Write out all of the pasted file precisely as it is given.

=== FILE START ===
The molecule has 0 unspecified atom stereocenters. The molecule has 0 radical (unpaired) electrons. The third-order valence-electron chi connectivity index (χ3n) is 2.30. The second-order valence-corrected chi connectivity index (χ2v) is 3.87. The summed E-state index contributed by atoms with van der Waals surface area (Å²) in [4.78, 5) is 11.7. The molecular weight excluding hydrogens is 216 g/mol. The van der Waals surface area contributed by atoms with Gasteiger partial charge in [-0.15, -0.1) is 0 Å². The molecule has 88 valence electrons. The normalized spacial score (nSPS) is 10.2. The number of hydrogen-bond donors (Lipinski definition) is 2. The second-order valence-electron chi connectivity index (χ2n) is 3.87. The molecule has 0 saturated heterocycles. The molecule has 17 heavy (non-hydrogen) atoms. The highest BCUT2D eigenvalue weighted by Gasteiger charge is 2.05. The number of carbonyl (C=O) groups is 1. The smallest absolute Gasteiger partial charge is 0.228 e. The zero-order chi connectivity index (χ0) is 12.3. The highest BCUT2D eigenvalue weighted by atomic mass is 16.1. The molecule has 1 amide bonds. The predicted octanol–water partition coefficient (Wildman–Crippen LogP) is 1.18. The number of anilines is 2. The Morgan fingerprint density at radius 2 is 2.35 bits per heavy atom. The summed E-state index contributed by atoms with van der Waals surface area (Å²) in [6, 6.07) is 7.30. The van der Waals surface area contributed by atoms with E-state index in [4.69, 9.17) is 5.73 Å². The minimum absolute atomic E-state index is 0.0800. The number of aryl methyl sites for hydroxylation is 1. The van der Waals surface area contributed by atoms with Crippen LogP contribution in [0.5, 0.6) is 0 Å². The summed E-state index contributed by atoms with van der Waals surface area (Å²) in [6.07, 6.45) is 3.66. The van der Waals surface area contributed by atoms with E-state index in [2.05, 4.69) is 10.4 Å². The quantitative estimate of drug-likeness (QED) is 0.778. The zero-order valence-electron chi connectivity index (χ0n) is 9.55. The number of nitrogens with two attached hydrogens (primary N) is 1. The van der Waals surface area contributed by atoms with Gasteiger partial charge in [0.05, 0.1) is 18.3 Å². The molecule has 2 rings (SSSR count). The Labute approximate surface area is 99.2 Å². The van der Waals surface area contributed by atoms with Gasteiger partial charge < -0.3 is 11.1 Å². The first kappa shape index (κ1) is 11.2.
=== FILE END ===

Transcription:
The molecule has 0 unspecified atom stereocenters. The molecule has 0 radical (unpaired) electrons. The third-order valence-electron chi connectivity index (χ3n) is 2.30. The second-order valence-corrected chi connectivity index (χ2v) is 3.87. The summed E-state index contributed by atoms with van der Waals surface area (Å²) in [4.78, 5) is 11.7. The molecular weight excluding hydrogens is 216 g/mol. The van der Waals surface area contributed by atoms with Gasteiger partial charge in [-0.15, -0.1) is 0 Å². The molecule has 88 valence electrons. The normalized spacial score (nSPS) is 10.2. The number of hydrogen-bond donors (Lipinski definition) is 2. The second-order valence-electron chi connectivity index (χ2n) is 3.87. The molecule has 0 saturated heterocycles. The molecule has 17 heavy (non-hydrogen) atoms. The highest BCUT2D eigenvalue weighted by Gasteiger charge is 2.05. The number of carbonyl (C=O) groups is 1. The smallest absolute Gasteiger partial charge is 0.228 e. The zero-order chi connectivity index (χ0) is 12.3. The highest BCUT2D eigenvalue weighted by atomic mass is 16.1. The molecule has 1 amide bonds. The predicted octanol–water partition coefficient (Wildman–Crippen LogP) is 1.18. The number of anilines is 2. The Morgan fingerprint density at radius 2 is 2.35 bits per heavy atom. The summed E-state index contributed by atoms with van der Waals surface area (Å²) in [6, 6.07) is 7.30. The van der Waals surface area contributed by atoms with E-state index in [4.69, 9.17) is 5.73 Å². The minimum absolute atomic E-state index is 0.0800. The number of aryl methyl sites for hydroxylation is 1. The van der Waals surface area contributed by atoms with Crippen LogP contribution in [0.5, 0.6) is 0 Å². The summed E-state index contributed by atoms with van der Waals surface area (Å²) in [6.07, 6.45) is 3.66. The van der Waals surface area contributed by atoms with E-state index in [2.05, 4.69) is 10.4 Å². The quantitative estimate of drug-likeness (QED) is 0.778. The zero-order valence-electron chi connectivity index (χ0n) is 9.55. The number of nitrogens with two attached hydrogens (primary N) is 1. The van der Waals surface area contributed by atoms with Gasteiger partial charge in [0.05, 0.1) is 18.3 Å². The molecule has 2 rings (SSSR count). The Labute approximate surface area is 99.2 Å². The van der Waals surface area contributed by atoms with Gasteiger partial charge < -0.3 is 11.1 Å². The first kappa shape index (κ1) is 11.2.